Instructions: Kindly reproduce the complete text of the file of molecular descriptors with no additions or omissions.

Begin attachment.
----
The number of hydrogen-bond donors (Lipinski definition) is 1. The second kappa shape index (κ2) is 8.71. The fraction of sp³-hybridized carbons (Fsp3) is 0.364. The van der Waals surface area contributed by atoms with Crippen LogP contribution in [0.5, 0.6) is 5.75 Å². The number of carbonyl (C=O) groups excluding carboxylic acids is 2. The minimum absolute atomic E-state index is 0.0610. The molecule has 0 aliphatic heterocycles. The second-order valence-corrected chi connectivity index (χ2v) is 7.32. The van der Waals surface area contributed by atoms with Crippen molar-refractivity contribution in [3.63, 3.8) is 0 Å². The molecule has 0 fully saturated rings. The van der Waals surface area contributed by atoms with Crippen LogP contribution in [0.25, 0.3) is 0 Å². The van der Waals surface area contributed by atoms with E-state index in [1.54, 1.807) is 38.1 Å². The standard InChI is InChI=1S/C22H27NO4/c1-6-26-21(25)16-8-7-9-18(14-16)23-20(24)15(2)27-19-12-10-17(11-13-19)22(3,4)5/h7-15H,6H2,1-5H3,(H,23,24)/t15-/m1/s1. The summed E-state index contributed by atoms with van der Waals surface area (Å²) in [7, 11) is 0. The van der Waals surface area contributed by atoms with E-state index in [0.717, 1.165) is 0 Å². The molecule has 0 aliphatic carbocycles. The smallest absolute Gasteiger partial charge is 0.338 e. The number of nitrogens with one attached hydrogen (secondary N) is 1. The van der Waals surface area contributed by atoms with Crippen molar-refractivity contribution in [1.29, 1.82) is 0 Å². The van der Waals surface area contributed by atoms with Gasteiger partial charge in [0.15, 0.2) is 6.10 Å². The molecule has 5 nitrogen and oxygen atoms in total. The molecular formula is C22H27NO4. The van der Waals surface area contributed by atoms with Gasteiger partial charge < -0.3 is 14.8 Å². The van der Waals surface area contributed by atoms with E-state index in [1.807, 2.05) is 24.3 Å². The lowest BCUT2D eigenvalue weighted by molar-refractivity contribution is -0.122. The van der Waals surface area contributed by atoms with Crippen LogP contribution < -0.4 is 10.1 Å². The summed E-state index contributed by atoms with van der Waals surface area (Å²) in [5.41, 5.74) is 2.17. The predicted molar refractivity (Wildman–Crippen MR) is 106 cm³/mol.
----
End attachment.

The number of hydrogen-bond donors (Lipinski definition) is 1. The second kappa shape index (κ2) is 8.71. The fraction of sp³-hybridized carbons (Fsp3) is 0.364. The van der Waals surface area contributed by atoms with Crippen LogP contribution in [0.5, 0.6) is 5.75 Å². The number of carbonyl (C=O) groups excluding carboxylic acids is 2. The minimum absolute atomic E-state index is 0.0610. The molecule has 0 aliphatic heterocycles. The second-order valence-corrected chi connectivity index (χ2v) is 7.32. The van der Waals surface area contributed by atoms with Crippen molar-refractivity contribution in [3.63, 3.8) is 0 Å². The molecule has 0 fully saturated rings. The van der Waals surface area contributed by atoms with Crippen LogP contribution in [0.25, 0.3) is 0 Å². The van der Waals surface area contributed by atoms with E-state index in [1.54, 1.807) is 38.1 Å². The standard InChI is InChI=1S/C22H27NO4/c1-6-26-21(25)16-8-7-9-18(14-16)23-20(24)15(2)27-19-12-10-17(11-13-19)22(3,4)5/h7-15H,6H2,1-5H3,(H,23,24)/t15-/m1/s1. The summed E-state index contributed by atoms with van der Waals surface area (Å²) in [7, 11) is 0. The van der Waals surface area contributed by atoms with E-state index in [0.717, 1.165) is 0 Å². The molecule has 0 aliphatic carbocycles. The smallest absolute Gasteiger partial charge is 0.338 e. The number of nitrogens with one attached hydrogen (secondary N) is 1. The van der Waals surface area contributed by atoms with Crippen molar-refractivity contribution in [1.29, 1.82) is 0 Å². The van der Waals surface area contributed by atoms with Gasteiger partial charge in [0.15, 0.2) is 6.10 Å². The molecule has 5 nitrogen and oxygen atoms in total. The molecular formula is C22H27NO4. The van der Waals surface area contributed by atoms with Gasteiger partial charge < -0.3 is 14.8 Å². The van der Waals surface area contributed by atoms with E-state index in [1.807, 2.05) is 24.3 Å². The lowest BCUT2D eigenvalue weighted by molar-refractivity contribution is -0.122. The van der Waals surface area contributed by atoms with Crippen LogP contribution < -0.4 is 10.1 Å². The summed E-state index contributed by atoms with van der Waals surface area (Å²) in [5.41, 5.74) is 2.17. The predicted molar refractivity (Wildman–Crippen MR) is 106 cm³/mol.